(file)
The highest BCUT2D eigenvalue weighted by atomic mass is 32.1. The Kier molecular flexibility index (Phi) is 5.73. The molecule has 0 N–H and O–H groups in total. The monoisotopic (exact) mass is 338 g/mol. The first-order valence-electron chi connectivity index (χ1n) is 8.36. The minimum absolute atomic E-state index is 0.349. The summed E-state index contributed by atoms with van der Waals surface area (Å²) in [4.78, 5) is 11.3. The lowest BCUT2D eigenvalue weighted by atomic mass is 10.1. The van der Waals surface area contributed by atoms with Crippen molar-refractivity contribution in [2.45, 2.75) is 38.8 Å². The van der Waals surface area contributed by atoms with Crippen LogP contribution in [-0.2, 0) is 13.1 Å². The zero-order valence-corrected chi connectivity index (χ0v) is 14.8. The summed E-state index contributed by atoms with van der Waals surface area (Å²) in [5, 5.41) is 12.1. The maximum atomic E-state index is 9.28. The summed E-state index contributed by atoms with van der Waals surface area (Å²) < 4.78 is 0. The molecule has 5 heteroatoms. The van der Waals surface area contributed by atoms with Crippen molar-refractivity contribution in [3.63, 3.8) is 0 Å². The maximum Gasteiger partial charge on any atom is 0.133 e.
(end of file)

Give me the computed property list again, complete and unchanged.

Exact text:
The highest BCUT2D eigenvalue weighted by atomic mass is 32.1. The Kier molecular flexibility index (Phi) is 5.73. The molecule has 0 N–H and O–H groups in total. The monoisotopic (exact) mass is 338 g/mol. The first-order valence-electron chi connectivity index (χ1n) is 8.36. The minimum absolute atomic E-state index is 0.349. The summed E-state index contributed by atoms with van der Waals surface area (Å²) in [4.78, 5) is 11.3. The lowest BCUT2D eigenvalue weighted by atomic mass is 10.1. The van der Waals surface area contributed by atoms with Crippen molar-refractivity contribution in [2.45, 2.75) is 38.8 Å². The van der Waals surface area contributed by atoms with Crippen LogP contribution in [-0.2, 0) is 13.1 Å². The zero-order valence-corrected chi connectivity index (χ0v) is 14.8. The summed E-state index contributed by atoms with van der Waals surface area (Å²) in [5, 5.41) is 12.1. The maximum atomic E-state index is 9.28. The summed E-state index contributed by atoms with van der Waals surface area (Å²) < 4.78 is 0. The molecule has 5 heteroatoms. The van der Waals surface area contributed by atoms with Crippen molar-refractivity contribution in [3.63, 3.8) is 0 Å². The maximum Gasteiger partial charge on any atom is 0.133 e.